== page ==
Writing can be lonely. Sometimes it's hard for our students to sit there with a blank page and nothing to say (or at least they may think so). What we know is that the more volume and variety that we place in our reading notebooks, the more jumping off points we will find for future writing.
There have been many times when I read through the pages in my writing notebook - skimming, reading entries, noticing words and phrases, wondering what prompted me to write that day. Often, an idea will pop out at me and demand to be written. We want our students to have a storehouse of ideas that they can draw upon throughout the year.
If we can get students to start the school year with volume and variety, they will be well on their way to a year of writing. Sometimes students will get an idea for a story and begin writing it in their notebook. Several weeks later, we will find them still spreading the story over pages and pages of their writing notebooks. This prevents them from exploring all types of writing in their notebooks. Lots of quick writes, lists, descriptions, memories, poems and sketches can fuel student writing as the year progresses. For now, writing a story for days and weeks limits the opportunities for our students to discover all kinds of writing.
Sharing My Notebook:
A Conversation About Volume and Variety
I recently visited a class of third graders to share my writing notebook with them. I planned to help them understand the kinds of things they could write in their own notebooks by sharing the variety of entries in my own notebook. For some students, it might have been the first time they have been part of a writing workshop and the task is new to them. For some, it's just hard to think about what they want to write. Ideas from other writers can inspire them.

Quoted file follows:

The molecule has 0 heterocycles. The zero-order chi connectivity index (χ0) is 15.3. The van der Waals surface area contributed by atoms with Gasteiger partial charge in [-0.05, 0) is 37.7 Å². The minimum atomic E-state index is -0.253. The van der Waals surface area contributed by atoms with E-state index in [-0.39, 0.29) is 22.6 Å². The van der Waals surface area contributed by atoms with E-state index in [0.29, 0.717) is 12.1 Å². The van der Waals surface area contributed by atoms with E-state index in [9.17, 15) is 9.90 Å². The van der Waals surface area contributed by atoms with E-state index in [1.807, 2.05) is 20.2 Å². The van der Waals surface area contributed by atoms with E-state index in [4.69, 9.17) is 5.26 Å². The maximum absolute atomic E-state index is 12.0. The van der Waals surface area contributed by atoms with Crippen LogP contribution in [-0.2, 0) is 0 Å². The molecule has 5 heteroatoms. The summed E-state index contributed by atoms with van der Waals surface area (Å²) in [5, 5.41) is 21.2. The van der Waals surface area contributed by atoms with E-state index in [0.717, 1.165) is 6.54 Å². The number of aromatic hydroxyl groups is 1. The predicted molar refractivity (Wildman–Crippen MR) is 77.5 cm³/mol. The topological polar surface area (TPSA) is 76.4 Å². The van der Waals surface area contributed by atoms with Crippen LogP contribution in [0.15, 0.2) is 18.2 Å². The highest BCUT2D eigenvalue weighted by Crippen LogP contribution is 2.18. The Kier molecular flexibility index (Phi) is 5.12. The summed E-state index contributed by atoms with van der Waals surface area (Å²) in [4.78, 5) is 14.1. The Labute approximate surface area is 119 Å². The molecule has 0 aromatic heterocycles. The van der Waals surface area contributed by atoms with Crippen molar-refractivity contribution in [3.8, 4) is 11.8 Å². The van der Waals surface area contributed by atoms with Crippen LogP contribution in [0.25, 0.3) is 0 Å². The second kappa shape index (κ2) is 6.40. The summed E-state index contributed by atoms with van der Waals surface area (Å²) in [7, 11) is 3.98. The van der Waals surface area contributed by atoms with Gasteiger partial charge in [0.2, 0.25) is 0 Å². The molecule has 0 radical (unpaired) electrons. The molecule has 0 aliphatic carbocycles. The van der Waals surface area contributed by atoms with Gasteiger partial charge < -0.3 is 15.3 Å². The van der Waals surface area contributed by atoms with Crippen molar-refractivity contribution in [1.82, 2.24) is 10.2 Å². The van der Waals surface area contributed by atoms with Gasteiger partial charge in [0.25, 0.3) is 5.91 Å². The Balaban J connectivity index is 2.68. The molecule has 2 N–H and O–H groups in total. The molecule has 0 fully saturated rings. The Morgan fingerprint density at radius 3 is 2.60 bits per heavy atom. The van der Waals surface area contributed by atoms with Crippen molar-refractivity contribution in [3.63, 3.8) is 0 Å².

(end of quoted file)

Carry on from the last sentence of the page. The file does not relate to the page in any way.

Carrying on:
The children were gathered on the rug with their notebooks and pencils in hand. As I shared they were encouraged to jot down anything that might inspire an entry in their own notebooks. I categorized some of the kinds of writing I have done in my notebook. As I shared, several students offered comments about connections they had made with my writing. Some jotted a few words into their notebooks to inspire their own writing.
These are the categories I shared:
Lists are great for writers. A quick list jotted in a writer's notebook can be a source of ideas for future writing. For students who struggle with a blank page, writing a list is something that comes easily. Later, we can encourage students to go back to those lists for pebbles of inspiration.
I shared these lists from my notebook with the class:
* thoughts about the cottage my grandparents had when I was young
* questions about my time at the cottage that my family might help me remember
* celebrations - things worth celebrating when I was feeling grateful
* things about my dad - my attempt to make a list of all the things I loved,
remembered, appreciated, and admired about my dad.
Memories, Small Moments and Descriptions: